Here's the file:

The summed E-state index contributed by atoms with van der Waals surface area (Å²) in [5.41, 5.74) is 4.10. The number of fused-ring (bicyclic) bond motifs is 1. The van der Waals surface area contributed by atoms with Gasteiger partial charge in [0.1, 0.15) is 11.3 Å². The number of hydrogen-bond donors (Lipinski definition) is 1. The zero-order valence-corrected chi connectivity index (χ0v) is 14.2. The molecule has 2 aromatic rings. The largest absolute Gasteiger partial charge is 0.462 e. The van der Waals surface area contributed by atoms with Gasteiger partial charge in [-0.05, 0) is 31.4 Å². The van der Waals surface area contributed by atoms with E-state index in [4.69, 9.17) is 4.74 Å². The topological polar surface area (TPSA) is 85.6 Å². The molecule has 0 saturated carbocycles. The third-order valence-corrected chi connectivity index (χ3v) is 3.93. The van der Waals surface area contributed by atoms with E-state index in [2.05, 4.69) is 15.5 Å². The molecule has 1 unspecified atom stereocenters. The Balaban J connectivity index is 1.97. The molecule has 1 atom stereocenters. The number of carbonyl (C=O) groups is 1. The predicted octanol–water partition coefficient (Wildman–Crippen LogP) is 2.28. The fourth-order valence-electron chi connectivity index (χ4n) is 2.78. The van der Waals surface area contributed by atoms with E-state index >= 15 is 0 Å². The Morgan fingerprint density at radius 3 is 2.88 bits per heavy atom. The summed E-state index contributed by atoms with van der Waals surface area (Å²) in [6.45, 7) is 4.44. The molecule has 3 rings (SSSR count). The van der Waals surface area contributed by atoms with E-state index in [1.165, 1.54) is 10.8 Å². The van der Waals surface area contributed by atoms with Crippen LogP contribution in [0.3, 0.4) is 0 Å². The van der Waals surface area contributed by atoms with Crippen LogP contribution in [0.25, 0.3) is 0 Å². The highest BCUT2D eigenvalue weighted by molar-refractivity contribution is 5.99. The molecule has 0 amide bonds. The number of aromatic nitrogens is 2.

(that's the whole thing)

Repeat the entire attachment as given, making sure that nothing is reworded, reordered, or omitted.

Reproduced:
The summed E-state index contributed by atoms with van der Waals surface area (Å²) in [5.41, 5.74) is 4.10. The number of fused-ring (bicyclic) bond motifs is 1. The van der Waals surface area contributed by atoms with Gasteiger partial charge in [0.1, 0.15) is 11.3 Å². The number of hydrogen-bond donors (Lipinski definition) is 1. The zero-order valence-corrected chi connectivity index (χ0v) is 14.2. The molecule has 2 aromatic rings. The largest absolute Gasteiger partial charge is 0.462 e. The van der Waals surface area contributed by atoms with Gasteiger partial charge in [-0.05, 0) is 31.4 Å². The van der Waals surface area contributed by atoms with E-state index in [4.69, 9.17) is 4.74 Å². The topological polar surface area (TPSA) is 85.6 Å². The molecule has 0 saturated carbocycles. The third-order valence-corrected chi connectivity index (χ3v) is 3.93. The van der Waals surface area contributed by atoms with E-state index in [2.05, 4.69) is 15.5 Å². The molecule has 1 unspecified atom stereocenters. The Balaban J connectivity index is 1.97. The molecule has 1 atom stereocenters. The number of carbonyl (C=O) groups is 1. The predicted octanol–water partition coefficient (Wildman–Crippen LogP) is 2.28. The fourth-order valence-electron chi connectivity index (χ4n) is 2.78. The van der Waals surface area contributed by atoms with E-state index >= 15 is 0 Å². The Morgan fingerprint density at radius 3 is 2.88 bits per heavy atom. The summed E-state index contributed by atoms with van der Waals surface area (Å²) in [6.45, 7) is 4.44. The molecule has 3 rings (SSSR count). The van der Waals surface area contributed by atoms with E-state index in [1.165, 1.54) is 10.8 Å². The van der Waals surface area contributed by atoms with Crippen LogP contribution in [0.3, 0.4) is 0 Å². The van der Waals surface area contributed by atoms with Crippen LogP contribution in [0.25, 0.3) is 0 Å². The highest BCUT2D eigenvalue weighted by molar-refractivity contribution is 5.99. The molecule has 0 amide bonds. The number of aromatic nitrogens is 2.